Coming up on November, so NaNoWriMo time again. Here is an interesting set of posts on whether it is better to plan out one's novel in detail, or to just start writing and see where it goes.
On planning: http://theaccidentalnovelist.wordpress.com/2012/10/12/weekend-workout-prepping-fo-nano-or-not/
On just going with the flow: http://theaccidentalnovelist.wordpress.com/2013/10/30/nanowrimo-2014-team-pantser/
I'm usually some combination of both. I often have an idea that has been perculating in my head for years, often decades, where I have daydreamed various scenes here and there while walking the dog or shoveling snow. So I have a general idea of what the novel is about, who the main characters are, and where the novel is going, but with really only fragments of scenes here and there and big gaps between. No real structure or outline. So NaNoWriMo is a chance to get what I have down on paper and to see if I can connect the dots. The end result is often very different than where I started, and I occasionally write myself into corners by writing blindly; but on the other hand, I often generate new scenes and characters I would never have thought of if I were using a disciplined outline. By writing myself into corners, I force the protagonist to come up with a way to extricate himself, which I would never have thought of in an outline, because I would have known better than place him in that corner in the first place, if I had had a plan. So my hero is much cleverer and a much faster talker than he would have been otherwise.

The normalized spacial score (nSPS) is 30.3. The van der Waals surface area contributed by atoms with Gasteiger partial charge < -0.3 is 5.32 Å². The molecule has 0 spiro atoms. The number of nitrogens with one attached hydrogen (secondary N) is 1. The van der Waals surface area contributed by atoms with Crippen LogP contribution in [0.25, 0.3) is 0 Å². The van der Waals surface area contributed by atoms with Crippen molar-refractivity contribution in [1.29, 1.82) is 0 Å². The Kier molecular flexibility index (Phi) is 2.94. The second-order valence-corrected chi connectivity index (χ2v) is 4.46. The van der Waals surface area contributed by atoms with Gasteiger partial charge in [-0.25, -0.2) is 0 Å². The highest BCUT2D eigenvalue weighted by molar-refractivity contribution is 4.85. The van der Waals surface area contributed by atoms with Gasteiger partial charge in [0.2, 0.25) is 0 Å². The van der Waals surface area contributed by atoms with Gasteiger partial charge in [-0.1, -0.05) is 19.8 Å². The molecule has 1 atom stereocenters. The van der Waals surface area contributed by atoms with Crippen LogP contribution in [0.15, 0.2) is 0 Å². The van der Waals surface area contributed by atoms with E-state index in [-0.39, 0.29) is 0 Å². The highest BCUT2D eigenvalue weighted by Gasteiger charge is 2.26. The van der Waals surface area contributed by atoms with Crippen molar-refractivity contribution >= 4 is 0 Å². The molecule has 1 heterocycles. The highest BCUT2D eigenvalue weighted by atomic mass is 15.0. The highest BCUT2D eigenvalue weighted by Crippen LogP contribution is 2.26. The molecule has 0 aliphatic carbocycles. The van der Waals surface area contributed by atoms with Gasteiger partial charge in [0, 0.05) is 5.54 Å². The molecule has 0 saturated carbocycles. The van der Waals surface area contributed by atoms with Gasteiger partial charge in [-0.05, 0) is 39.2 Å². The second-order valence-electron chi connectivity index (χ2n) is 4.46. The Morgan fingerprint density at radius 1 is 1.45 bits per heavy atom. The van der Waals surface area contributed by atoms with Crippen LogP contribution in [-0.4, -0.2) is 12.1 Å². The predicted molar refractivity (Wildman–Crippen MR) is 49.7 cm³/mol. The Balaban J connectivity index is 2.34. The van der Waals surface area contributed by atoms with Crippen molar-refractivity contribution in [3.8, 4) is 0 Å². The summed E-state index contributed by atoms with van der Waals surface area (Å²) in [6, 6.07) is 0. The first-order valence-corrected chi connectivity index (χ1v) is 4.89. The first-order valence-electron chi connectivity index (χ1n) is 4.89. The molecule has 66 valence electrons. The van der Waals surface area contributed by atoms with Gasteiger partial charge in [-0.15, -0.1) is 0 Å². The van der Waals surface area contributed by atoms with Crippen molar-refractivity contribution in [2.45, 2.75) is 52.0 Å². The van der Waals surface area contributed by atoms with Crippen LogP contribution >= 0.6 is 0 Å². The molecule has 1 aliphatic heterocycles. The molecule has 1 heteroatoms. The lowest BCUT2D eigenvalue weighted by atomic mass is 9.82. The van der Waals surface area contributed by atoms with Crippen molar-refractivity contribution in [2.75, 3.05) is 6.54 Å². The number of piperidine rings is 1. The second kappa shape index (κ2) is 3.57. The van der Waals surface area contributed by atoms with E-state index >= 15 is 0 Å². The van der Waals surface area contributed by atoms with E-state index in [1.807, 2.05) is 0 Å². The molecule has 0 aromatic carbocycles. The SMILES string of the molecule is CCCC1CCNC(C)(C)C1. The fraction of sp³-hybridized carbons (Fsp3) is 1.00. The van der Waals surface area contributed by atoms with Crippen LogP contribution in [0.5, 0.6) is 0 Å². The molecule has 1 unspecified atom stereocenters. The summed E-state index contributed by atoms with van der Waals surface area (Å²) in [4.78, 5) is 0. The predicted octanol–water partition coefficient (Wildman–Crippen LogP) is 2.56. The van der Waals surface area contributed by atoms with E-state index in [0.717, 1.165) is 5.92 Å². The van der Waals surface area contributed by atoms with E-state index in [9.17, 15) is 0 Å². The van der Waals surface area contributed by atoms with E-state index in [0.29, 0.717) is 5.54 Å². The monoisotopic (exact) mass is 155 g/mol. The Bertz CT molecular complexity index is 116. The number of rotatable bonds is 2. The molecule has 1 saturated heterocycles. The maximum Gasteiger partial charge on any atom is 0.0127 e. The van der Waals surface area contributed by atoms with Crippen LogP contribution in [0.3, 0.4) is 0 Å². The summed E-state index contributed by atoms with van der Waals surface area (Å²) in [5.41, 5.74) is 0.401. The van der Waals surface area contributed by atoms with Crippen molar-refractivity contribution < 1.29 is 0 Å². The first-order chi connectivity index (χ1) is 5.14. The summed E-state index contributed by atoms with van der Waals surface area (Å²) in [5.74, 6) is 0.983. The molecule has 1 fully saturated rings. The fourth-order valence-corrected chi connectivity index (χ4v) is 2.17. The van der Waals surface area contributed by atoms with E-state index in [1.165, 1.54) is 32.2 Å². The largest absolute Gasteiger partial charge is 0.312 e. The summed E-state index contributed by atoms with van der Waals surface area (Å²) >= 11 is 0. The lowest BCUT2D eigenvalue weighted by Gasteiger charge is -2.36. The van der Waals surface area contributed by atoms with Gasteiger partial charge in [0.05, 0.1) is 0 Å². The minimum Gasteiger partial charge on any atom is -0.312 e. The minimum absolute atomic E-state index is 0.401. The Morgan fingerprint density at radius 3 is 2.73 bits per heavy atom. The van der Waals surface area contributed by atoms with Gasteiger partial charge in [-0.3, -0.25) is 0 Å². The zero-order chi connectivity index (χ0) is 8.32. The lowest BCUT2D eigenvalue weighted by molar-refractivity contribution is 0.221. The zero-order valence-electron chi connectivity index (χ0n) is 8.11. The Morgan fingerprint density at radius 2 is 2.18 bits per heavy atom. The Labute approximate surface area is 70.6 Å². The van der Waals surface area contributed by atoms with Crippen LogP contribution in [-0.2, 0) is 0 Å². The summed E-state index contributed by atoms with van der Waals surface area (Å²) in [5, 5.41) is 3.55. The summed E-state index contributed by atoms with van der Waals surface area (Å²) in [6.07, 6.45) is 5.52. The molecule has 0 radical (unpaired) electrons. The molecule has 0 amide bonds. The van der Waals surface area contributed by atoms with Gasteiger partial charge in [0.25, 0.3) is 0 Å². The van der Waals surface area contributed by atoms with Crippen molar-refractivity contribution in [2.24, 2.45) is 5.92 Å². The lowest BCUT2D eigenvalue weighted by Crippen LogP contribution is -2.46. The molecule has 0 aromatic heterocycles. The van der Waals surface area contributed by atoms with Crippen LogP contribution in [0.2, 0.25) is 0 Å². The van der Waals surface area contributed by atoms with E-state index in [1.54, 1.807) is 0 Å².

It's true that I have had to cut whole sections of the novel that haven't worked out, because by going in that direction I precluded something that I realized had to come in later for the novel to work, or that went against character, or otherwise didn't work out. But at 2000 words a day, I could afford to dump a ten or twelve page section and try again; whereas if an outline had called for that scene and it had taken me a month to write, I would be far more reluctant to give up on it, persisting to the point of such frustration that I might be tempted to abandon the whole project as undoable.
I'm also quite a slow writer and tend to write longish novels, so has taken me two to three NaNoWriMo to get first complete draft. Now is the time for outlining, to make sure that I haven't lost track of any of the bits I started with (I lost two of the main characters there for awhile, and had to go back an account for their absence) and that everything works logically. I was actually surprised to find that my subconcious had indeed planted many of the clues in early chapters to foreshadow the unfolding of the mystery, even though I had had no idea what that mystery was when I set out. So having a first draft, I can go back and get a plan for the revision; I can use what my subconscious provided as raw data and use the resulting outline to tighten everything up so that the structure really works.